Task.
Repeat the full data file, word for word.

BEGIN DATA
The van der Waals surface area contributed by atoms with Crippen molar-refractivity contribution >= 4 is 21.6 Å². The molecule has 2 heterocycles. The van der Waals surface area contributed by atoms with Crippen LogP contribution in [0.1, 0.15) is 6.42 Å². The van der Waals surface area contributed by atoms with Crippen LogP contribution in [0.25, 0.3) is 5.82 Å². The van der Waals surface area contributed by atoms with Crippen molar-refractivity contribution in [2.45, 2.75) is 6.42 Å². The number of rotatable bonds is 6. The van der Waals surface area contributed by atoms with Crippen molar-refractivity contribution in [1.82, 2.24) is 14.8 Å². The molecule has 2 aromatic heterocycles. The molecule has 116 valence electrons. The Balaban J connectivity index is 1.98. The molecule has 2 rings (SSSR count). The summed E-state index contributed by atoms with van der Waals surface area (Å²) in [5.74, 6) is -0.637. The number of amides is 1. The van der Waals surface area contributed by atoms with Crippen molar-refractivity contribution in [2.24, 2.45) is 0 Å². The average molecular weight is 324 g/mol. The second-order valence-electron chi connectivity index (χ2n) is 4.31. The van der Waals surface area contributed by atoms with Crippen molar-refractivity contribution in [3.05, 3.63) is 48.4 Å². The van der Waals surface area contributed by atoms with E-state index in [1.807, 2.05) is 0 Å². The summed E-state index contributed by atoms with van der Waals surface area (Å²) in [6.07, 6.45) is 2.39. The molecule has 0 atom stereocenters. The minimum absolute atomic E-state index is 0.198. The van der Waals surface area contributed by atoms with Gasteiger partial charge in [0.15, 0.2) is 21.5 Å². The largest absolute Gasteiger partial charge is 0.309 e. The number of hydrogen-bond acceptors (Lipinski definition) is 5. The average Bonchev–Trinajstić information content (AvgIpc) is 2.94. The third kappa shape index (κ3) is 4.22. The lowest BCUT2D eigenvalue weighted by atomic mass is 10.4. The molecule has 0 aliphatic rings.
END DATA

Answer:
The van der Waals surface area contributed by atoms with Crippen molar-refractivity contribution >= 4 is 21.6 Å². The molecule has 2 heterocycles. The van der Waals surface area contributed by atoms with Crippen LogP contribution in [0.1, 0.15) is 6.42 Å². The van der Waals surface area contributed by atoms with Crippen LogP contribution in [0.25, 0.3) is 5.82 Å². The van der Waals surface area contributed by atoms with Crippen molar-refractivity contribution in [2.45, 2.75) is 6.42 Å². The number of rotatable bonds is 6. The van der Waals surface area contributed by atoms with Crippen molar-refractivity contribution in [1.82, 2.24) is 14.8 Å². The molecule has 2 aromatic heterocycles. The molecule has 116 valence electrons. The Balaban J connectivity index is 1.98. The molecule has 2 rings (SSSR count). The summed E-state index contributed by atoms with van der Waals surface area (Å²) in [5.74, 6) is -0.637. The number of amides is 1. The van der Waals surface area contributed by atoms with Crippen molar-refractivity contribution in [2.24, 2.45) is 0 Å². The average molecular weight is 324 g/mol. The second-order valence-electron chi connectivity index (χ2n) is 4.31. The van der Waals surface area contributed by atoms with Crippen molar-refractivity contribution in [3.05, 3.63) is 48.4 Å². The van der Waals surface area contributed by atoms with E-state index in [1.807, 2.05) is 0 Å². The summed E-state index contributed by atoms with van der Waals surface area (Å²) in [6.07, 6.45) is 2.39. The molecule has 0 atom stereocenters. The minimum absolute atomic E-state index is 0.198. The van der Waals surface area contributed by atoms with Gasteiger partial charge in [0.15, 0.2) is 21.5 Å². The largest absolute Gasteiger partial charge is 0.309 e. The number of hydrogen-bond acceptors (Lipinski definition) is 5. The average Bonchev–Trinajstić information content (AvgIpc) is 2.94. The third kappa shape index (κ3) is 4.22. The lowest BCUT2D eigenvalue weighted by atomic mass is 10.4. The molecule has 0 aliphatic rings.